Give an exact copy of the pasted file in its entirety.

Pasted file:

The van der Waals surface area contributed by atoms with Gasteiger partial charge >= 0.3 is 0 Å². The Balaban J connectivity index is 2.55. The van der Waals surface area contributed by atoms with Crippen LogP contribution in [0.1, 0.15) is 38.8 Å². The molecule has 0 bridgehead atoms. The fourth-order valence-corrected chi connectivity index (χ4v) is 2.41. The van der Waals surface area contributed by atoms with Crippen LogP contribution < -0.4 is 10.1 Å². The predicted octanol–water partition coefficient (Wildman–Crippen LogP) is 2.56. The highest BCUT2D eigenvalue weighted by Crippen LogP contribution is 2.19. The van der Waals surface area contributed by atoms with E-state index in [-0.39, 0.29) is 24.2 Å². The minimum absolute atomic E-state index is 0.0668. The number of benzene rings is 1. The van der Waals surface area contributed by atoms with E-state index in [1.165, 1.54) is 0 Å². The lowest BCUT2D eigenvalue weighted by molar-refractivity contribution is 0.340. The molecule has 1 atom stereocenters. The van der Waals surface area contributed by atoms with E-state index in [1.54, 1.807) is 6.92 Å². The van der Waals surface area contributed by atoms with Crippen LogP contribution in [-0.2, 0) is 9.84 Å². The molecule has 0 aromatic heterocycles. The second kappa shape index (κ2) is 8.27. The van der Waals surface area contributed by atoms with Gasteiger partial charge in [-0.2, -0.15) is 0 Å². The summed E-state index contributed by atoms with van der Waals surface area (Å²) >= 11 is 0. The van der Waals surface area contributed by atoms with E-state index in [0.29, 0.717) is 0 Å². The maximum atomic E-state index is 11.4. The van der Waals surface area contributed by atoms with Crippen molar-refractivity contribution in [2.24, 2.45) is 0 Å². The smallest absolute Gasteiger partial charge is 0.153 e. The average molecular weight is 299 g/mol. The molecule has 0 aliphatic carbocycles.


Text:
The van der Waals surface area contributed by atoms with Gasteiger partial charge >= 0.3 is 0 Å². The Balaban J connectivity index is 2.55. The van der Waals surface area contributed by atoms with Crippen LogP contribution in [0.1, 0.15) is 38.8 Å². The molecule has 0 bridgehead atoms. The fourth-order valence-corrected chi connectivity index (χ4v) is 2.41. The van der Waals surface area contributed by atoms with Crippen LogP contribution < -0.4 is 10.1 Å². The predicted octanol–water partition coefficient (Wildman–Crippen LogP) is 2.56. The highest BCUT2D eigenvalue weighted by Crippen LogP contribution is 2.19. The van der Waals surface area contributed by atoms with E-state index in [-0.39, 0.29) is 24.2 Å². The minimum absolute atomic E-state index is 0.0668. The number of benzene rings is 1. The van der Waals surface area contributed by atoms with E-state index in [1.165, 1.54) is 0 Å². The lowest BCUT2D eigenvalue weighted by molar-refractivity contribution is 0.340. The molecule has 1 atom stereocenters. The van der Waals surface area contributed by atoms with E-state index in [1.54, 1.807) is 6.92 Å². The van der Waals surface area contributed by atoms with Crippen LogP contribution in [-0.2, 0) is 9.84 Å². The molecule has 0 aromatic heterocycles. The second kappa shape index (κ2) is 8.27. The van der Waals surface area contributed by atoms with Gasteiger partial charge in [-0.2, -0.15) is 0 Å². The summed E-state index contributed by atoms with van der Waals surface area (Å²) >= 11 is 0. The van der Waals surface area contributed by atoms with E-state index in [0.29, 0.717) is 0 Å². The maximum atomic E-state index is 11.4. The van der Waals surface area contributed by atoms with Crippen molar-refractivity contribution in [2.24, 2.45) is 0 Å². The smallest absolute Gasteiger partial charge is 0.153 e. The average molecular weight is 299 g/mol. The molecule has 0 aliphatic carbocycles.